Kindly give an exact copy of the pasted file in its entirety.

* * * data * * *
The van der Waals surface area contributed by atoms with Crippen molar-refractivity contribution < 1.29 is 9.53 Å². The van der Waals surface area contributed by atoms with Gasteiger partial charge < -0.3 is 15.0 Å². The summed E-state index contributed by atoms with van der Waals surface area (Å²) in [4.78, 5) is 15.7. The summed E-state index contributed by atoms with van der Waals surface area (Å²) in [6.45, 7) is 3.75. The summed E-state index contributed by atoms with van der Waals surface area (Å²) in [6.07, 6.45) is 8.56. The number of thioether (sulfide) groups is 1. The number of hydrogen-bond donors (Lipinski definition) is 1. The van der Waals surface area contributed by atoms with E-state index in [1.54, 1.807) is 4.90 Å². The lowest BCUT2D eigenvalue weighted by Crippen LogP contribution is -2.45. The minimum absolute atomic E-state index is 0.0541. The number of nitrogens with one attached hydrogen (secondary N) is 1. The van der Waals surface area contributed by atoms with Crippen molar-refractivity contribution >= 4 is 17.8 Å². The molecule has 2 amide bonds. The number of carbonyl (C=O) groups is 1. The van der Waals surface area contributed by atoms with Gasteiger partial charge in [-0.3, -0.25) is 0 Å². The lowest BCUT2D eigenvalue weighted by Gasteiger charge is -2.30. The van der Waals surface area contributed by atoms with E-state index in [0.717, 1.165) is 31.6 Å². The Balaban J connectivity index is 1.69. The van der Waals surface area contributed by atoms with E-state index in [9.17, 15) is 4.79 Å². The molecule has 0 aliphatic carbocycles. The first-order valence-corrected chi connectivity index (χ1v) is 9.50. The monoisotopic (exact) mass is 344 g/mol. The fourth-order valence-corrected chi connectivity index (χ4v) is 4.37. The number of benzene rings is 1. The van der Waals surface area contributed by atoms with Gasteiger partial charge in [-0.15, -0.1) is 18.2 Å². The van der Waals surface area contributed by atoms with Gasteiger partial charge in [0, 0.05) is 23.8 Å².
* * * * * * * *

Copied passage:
The van der Waals surface area contributed by atoms with Crippen molar-refractivity contribution < 1.29 is 9.53 Å². The van der Waals surface area contributed by atoms with Gasteiger partial charge < -0.3 is 15.0 Å². The summed E-state index contributed by atoms with van der Waals surface area (Å²) in [4.78, 5) is 15.7. The summed E-state index contributed by atoms with van der Waals surface area (Å²) in [6.45, 7) is 3.75. The summed E-state index contributed by atoms with van der Waals surface area (Å²) in [6.07, 6.45) is 8.56. The number of thioether (sulfide) groups is 1. The number of hydrogen-bond donors (Lipinski definition) is 1. The van der Waals surface area contributed by atoms with E-state index in [1.54, 1.807) is 4.90 Å². The lowest BCUT2D eigenvalue weighted by Crippen LogP contribution is -2.45. The minimum absolute atomic E-state index is 0.0541. The number of nitrogens with one attached hydrogen (secondary N) is 1. The van der Waals surface area contributed by atoms with Crippen molar-refractivity contribution >= 4 is 17.8 Å². The molecule has 2 amide bonds. The number of carbonyl (C=O) groups is 1. The van der Waals surface area contributed by atoms with Gasteiger partial charge in [-0.3, -0.25) is 0 Å². The lowest BCUT2D eigenvalue weighted by Gasteiger charge is -2.30. The van der Waals surface area contributed by atoms with E-state index in [0.717, 1.165) is 31.6 Å². The Balaban J connectivity index is 1.69. The van der Waals surface area contributed by atoms with E-state index in [9.17, 15) is 4.79 Å². The molecule has 0 aliphatic carbocycles. The first-order valence-corrected chi connectivity index (χ1v) is 9.50. The monoisotopic (exact) mass is 344 g/mol. The fourth-order valence-corrected chi connectivity index (χ4v) is 4.37. The number of benzene rings is 1. The van der Waals surface area contributed by atoms with Gasteiger partial charge in [-0.15, -0.1) is 18.2 Å². The van der Waals surface area contributed by atoms with Gasteiger partial charge in [0, 0.05) is 23.8 Å².